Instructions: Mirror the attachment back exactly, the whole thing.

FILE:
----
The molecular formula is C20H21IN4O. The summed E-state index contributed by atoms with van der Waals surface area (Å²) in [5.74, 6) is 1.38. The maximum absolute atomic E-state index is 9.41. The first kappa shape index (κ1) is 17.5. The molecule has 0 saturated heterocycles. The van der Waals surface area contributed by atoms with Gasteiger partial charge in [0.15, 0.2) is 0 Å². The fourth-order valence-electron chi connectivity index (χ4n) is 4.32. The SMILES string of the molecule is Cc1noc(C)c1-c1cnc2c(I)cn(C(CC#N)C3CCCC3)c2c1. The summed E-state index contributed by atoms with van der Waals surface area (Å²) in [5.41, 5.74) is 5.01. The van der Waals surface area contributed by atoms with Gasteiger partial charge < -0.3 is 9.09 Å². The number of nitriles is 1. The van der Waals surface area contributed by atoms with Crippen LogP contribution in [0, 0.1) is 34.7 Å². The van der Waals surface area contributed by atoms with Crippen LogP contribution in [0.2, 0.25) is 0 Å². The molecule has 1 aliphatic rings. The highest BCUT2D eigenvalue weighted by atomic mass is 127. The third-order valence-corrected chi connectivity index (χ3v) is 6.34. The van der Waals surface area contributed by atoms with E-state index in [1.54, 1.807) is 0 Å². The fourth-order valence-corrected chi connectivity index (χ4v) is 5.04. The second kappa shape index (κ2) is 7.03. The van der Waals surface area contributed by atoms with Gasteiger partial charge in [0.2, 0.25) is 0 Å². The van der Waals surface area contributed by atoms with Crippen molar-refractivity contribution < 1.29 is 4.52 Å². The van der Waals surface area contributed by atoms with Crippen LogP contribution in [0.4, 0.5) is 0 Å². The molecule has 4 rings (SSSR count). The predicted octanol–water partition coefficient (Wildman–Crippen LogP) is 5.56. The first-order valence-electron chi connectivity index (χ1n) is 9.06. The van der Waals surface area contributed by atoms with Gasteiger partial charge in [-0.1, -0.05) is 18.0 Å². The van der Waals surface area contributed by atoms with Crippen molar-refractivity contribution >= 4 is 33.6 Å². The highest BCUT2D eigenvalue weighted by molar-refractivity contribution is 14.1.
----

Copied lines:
The molecular formula is C20H21IN4O. The summed E-state index contributed by atoms with van der Waals surface area (Å²) in [5.74, 6) is 1.38. The maximum absolute atomic E-state index is 9.41. The first kappa shape index (κ1) is 17.5. The molecule has 0 saturated heterocycles. The van der Waals surface area contributed by atoms with Gasteiger partial charge in [0.15, 0.2) is 0 Å². The fourth-order valence-electron chi connectivity index (χ4n) is 4.32. The SMILES string of the molecule is Cc1noc(C)c1-c1cnc2c(I)cn(C(CC#N)C3CCCC3)c2c1. The summed E-state index contributed by atoms with van der Waals surface area (Å²) in [5.41, 5.74) is 5.01. The van der Waals surface area contributed by atoms with Gasteiger partial charge < -0.3 is 9.09 Å². The number of nitriles is 1. The van der Waals surface area contributed by atoms with Crippen LogP contribution in [0, 0.1) is 34.7 Å². The van der Waals surface area contributed by atoms with Crippen LogP contribution in [0.2, 0.25) is 0 Å². The molecule has 1 aliphatic rings. The highest BCUT2D eigenvalue weighted by atomic mass is 127. The third-order valence-corrected chi connectivity index (χ3v) is 6.34. The van der Waals surface area contributed by atoms with E-state index in [1.54, 1.807) is 0 Å². The fourth-order valence-corrected chi connectivity index (χ4v) is 5.04. The second kappa shape index (κ2) is 7.03. The van der Waals surface area contributed by atoms with Gasteiger partial charge in [0.2, 0.25) is 0 Å². The van der Waals surface area contributed by atoms with Crippen molar-refractivity contribution < 1.29 is 4.52 Å². The van der Waals surface area contributed by atoms with Crippen LogP contribution in [0.4, 0.5) is 0 Å². The molecule has 4 rings (SSSR count). The predicted octanol–water partition coefficient (Wildman–Crippen LogP) is 5.56. The first-order valence-electron chi connectivity index (χ1n) is 9.06. The van der Waals surface area contributed by atoms with Gasteiger partial charge in [-0.1, -0.05) is 18.0 Å². The van der Waals surface area contributed by atoms with Crippen molar-refractivity contribution >= 4 is 33.6 Å². The highest BCUT2D eigenvalue weighted by molar-refractivity contribution is 14.1.